While some people use these communication tools for insults, most are respectful. A lot of people do as writers do and find ways to connect with kindred spirits in meaningful ways. Why writers? Because we not only work alone, we don't have a group of nearby colleagues. Or most of us don't.

I signed up for Twitter in 2012, but didn't use it much for a couple of years. What could be said in 140 characters? Why just 'put stuff out there' where you could talk to people or have more meaningful social interactions on other media?

It turns out you can reach people all over the world via Twitter. Some you eventually meet in the real world. My books had no international readers (that I know of) until I began tweeting regularly.

If you are an author who wants to meet readers and other authors, here are some Twitter strategies.

1) Set up an account with a brief statement that says something about books or your writing interests. If you want to talk about your favorite foods or grandkids, consider a separate Twitter account.

2) Pick a professional Twitter name, called a handle. It can be your name -- mine is @ElaineOrr55. A professional name doesn't have to be serious, but you want it to convey something about your work. A friend's mysteries are set in campgrounds, so her handle is @RVMysteryAuthor.

3) Promise yourself that you will post about more than "here is what I write" or "please buy my book." If you have nothing to say, you don't want to be absent for days, so post links to interesting articles or quotes from noted authors -- or others you admire. Stay away from controversial topics. That doesn't mean deny your values, it's simply a matter of staying focused.

4) Start a blog. Huh? We're talking about Twitter, aren't we? If you have a blog you can regularly send out tweets that link to articles on your blog. You'll be providing useful information, and a number of the posts can relate to your books, articles, or subjects you write about. My blog is called Irish Roots Author, and largely deals with writing and publishing. An index lets people search the now hundreds of posts. It's a lot of work to write a blog. I want the pieces to be relevant over time, so I tweet about them.

5) Keep those tweets organized. I have a ridiculously long Word document that has hundreds of prior tweets, organized by the book or blog post they refer to. A single book may have been the subject of hundreds of tweets through the years, because I focus on various aspects of the book or use different hashtags. (More on those in a minute.) I certainly don't scroll through past tweets -- I search for the book title, a holiday I referred to, or whatever piques my Twitter vision for the day. The Word document lets me reuse tweets instead of having to constantly compose new ones.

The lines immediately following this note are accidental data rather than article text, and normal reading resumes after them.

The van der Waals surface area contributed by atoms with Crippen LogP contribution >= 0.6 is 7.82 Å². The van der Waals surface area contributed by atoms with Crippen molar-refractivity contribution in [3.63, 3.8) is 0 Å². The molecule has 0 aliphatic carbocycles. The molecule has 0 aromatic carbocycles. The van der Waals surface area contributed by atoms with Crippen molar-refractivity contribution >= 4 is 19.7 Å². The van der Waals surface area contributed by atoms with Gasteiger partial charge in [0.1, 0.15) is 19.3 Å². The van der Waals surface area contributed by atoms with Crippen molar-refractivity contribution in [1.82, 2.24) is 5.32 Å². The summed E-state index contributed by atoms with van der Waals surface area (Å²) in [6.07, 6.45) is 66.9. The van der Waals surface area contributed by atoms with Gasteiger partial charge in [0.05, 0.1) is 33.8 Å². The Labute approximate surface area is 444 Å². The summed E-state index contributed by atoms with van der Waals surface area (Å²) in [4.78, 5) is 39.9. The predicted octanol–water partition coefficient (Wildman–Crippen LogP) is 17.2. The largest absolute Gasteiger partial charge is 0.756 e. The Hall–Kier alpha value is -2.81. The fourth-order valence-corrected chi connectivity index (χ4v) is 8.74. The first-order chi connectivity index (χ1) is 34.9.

6)  Tweets have to be targeted to people with similar interests or they are just Internet blather. Hashtags (short phrases that start with #) draw people interested in those phrases. You see them everywhere now -- news stories, Facebook -- but they started on Twitter. The more specific the hashtag, the more likely you are to find people interested in your topic. Using the hashtag #mystery is probably too broad. Saying #JerseyShoreMystery could hit a more targeted audience, assuming you write, as I do, mysteries set at the shore. I keep lists of relevant hashtags, and wrote an (inexpensive) booklet of 500+ Hashtags for Writers. It can get your juices flowing

7) Be selective in who you follow. In a nutshell (you could write a book on this topic), there is no point in 'buying' followers, because they have no interest in your tweets. In fact, many of those 'followers for sale' ads provide large what are called bots (fake Twitter accounts).
Almost every day I look for people with similar interests and ask them to let me follow them. Sometimes their Twitter handles pop up on my screen as suggestions from Twitter, other times I search for a hashtag such as #cozymystery or #amwriting to see who comes up. People ask to follow you. I agree to most of these, but I'm careful not to associate with accounts that promote (for example) erotica or graphic violence via books. To each her own, but those aren't my interests.

8) A key point about followers: there is no point in following people who don't follow you back. When you click on a person's Twitter name, it shows the number of folks they follow and the number who follow them. They only see your Tweets if they follow you back. I don't bother following famous people -- other than a few authors I'm interested in.